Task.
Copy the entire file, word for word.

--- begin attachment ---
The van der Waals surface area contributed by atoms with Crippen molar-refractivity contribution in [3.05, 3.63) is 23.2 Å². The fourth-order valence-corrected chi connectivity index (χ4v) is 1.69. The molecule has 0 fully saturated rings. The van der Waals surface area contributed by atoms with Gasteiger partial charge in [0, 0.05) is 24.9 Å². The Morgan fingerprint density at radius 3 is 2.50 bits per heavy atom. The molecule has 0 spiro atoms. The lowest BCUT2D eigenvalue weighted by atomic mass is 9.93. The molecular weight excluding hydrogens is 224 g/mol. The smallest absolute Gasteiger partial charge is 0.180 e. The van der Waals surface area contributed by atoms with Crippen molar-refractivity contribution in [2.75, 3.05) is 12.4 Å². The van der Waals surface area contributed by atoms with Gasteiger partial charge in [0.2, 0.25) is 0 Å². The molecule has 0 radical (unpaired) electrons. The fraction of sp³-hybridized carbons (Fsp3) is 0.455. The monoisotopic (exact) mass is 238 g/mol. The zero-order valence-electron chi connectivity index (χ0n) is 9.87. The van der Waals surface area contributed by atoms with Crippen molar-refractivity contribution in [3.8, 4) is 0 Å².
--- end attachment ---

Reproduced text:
The van der Waals surface area contributed by atoms with Crippen molar-refractivity contribution in [3.05, 3.63) is 23.2 Å². The fourth-order valence-corrected chi connectivity index (χ4v) is 1.69. The molecule has 0 fully saturated rings. The van der Waals surface area contributed by atoms with Gasteiger partial charge in [0, 0.05) is 24.9 Å². The Morgan fingerprint density at radius 3 is 2.50 bits per heavy atom. The molecule has 0 spiro atoms. The lowest BCUT2D eigenvalue weighted by atomic mass is 9.93. The molecular weight excluding hydrogens is 224 g/mol. The smallest absolute Gasteiger partial charge is 0.180 e. The van der Waals surface area contributed by atoms with Crippen molar-refractivity contribution in [2.75, 3.05) is 12.4 Å². The van der Waals surface area contributed by atoms with Gasteiger partial charge in [0.2, 0.25) is 0 Å². The molecule has 0 radical (unpaired) electrons. The fraction of sp³-hybridized carbons (Fsp3) is 0.455. The monoisotopic (exact) mass is 238 g/mol. The zero-order valence-electron chi connectivity index (χ0n) is 9.87. The van der Waals surface area contributed by atoms with Crippen molar-refractivity contribution in [3.8, 4) is 0 Å².